Urgent treatment centres will not replace emergency rooms: N.S. premier
As Nova Scotia looks to expand on its first urgent treatment centre set to open Monday at the Northside General Hospital in North Sydney, N.S., Premier Tim Houston promises the new centres will not replace emergency rooms.
“There’s no intention whatsoever and it will not be the case under my leadership that this is a replacement for emergency rooms. Not going to happen,” Houston said.
The centre will take patients in need of urgent but non-emergency care at the Northside General Hospital, where the ER has been closed for months.
Examples of such care includes simple fractures, sprains, earaches, minor cuts and mild mental health support.
Ambulances will not take patients to the centre and patients must make appointments on a same-day or next-day basis.
“I think it’s positive and I think it’ll help alleviate what’s happening in the biggest hospital in Cape Breton,” said Gordon MacDonald, a CBRM councillor.
MacDonald described it as a bottleneck of people waiting at the Cape Breton Regional Hospital as emergency rooms across Cape Breton close.
He added the new centre in North Sydney could relieve some of the pressure.
“So, we’re very open to watching that model closely and if there are other communities or areas where we can expand that and it’s an effective model, then we will do that,” said Health Minister Michelle Thompson.
Chris Parsons with the Nova Scotia Health Coalition questions how these centres may be different from collaborative emergency centres—known as CECS, which were first proposed in 2010 under the NDP government.
The Nova Scotia Health Authority said there used to be about 10 CEC's but there are now only three.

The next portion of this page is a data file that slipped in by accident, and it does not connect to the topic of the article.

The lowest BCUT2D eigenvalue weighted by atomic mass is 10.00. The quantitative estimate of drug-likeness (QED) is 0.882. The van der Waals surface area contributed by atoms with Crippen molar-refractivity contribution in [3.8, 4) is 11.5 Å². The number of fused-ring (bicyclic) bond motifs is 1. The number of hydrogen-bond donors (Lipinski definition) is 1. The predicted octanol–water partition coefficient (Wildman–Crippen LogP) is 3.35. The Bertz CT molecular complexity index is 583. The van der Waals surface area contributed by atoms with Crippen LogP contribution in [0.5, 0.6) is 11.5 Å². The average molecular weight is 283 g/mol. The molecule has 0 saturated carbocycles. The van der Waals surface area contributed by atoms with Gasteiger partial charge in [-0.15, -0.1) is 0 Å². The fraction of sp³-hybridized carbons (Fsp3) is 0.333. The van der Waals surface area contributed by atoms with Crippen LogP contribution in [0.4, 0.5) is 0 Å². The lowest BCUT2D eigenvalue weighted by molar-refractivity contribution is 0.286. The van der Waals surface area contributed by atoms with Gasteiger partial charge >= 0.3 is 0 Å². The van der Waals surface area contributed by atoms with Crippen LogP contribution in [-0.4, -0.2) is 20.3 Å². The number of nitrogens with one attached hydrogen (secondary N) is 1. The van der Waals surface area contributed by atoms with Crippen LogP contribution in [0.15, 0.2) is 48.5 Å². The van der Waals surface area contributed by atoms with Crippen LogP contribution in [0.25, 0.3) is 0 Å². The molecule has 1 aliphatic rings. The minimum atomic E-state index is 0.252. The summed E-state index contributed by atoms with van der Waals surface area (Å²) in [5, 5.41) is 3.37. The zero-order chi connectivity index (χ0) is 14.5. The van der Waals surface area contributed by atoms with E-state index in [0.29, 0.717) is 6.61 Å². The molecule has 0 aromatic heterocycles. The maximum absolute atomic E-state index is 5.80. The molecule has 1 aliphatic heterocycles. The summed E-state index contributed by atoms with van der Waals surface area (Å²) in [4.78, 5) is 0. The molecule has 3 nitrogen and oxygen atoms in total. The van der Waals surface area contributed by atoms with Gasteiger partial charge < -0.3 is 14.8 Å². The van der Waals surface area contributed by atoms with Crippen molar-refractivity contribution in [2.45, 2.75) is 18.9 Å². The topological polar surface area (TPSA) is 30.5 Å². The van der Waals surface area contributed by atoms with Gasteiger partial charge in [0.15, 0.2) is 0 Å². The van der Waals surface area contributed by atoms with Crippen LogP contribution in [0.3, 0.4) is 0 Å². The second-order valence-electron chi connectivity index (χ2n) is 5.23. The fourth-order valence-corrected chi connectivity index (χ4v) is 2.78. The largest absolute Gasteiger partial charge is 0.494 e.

Parsons also questions where the province may find staff to expand these models.
“We want to make sure it’s properly staffed, it’s properly resourced but one thing we’d also like to see right now is the type of staff be expanded,” Parsons said.
“Right now they’re looking at nurses, nurse practitioners and physicians. We think this is good to also integrate, for example social workers, physiotherapists and other experts, paramedics.”
NDP leader Gary Burrill called the urgent treatment centre model a "first cousin" of the collaborative emergency centres.
“But it’s a little bit of a poor first cousin as it doesn’t include actually emergency services,” NDP leader Gary Burrill said.
“I think it is a good step but the actual implementation of collaborative emergency centres, which include emergency services themselves, I think is the way we need to go.”
Houston recognized staffing is a challenge across the province but noted the centre at Northside was community-led and it will work for the area.
“I think what they’re doing there is definitely something that can be replicated in other parts of the province,” Houston said.
“In this case, the community, the healthcare professionals in the community stepped up and we’ll be working with other communities to see where we can do something similar but we know we have to recruit, we know we have to retain. We know there’s a lot of work to be done.”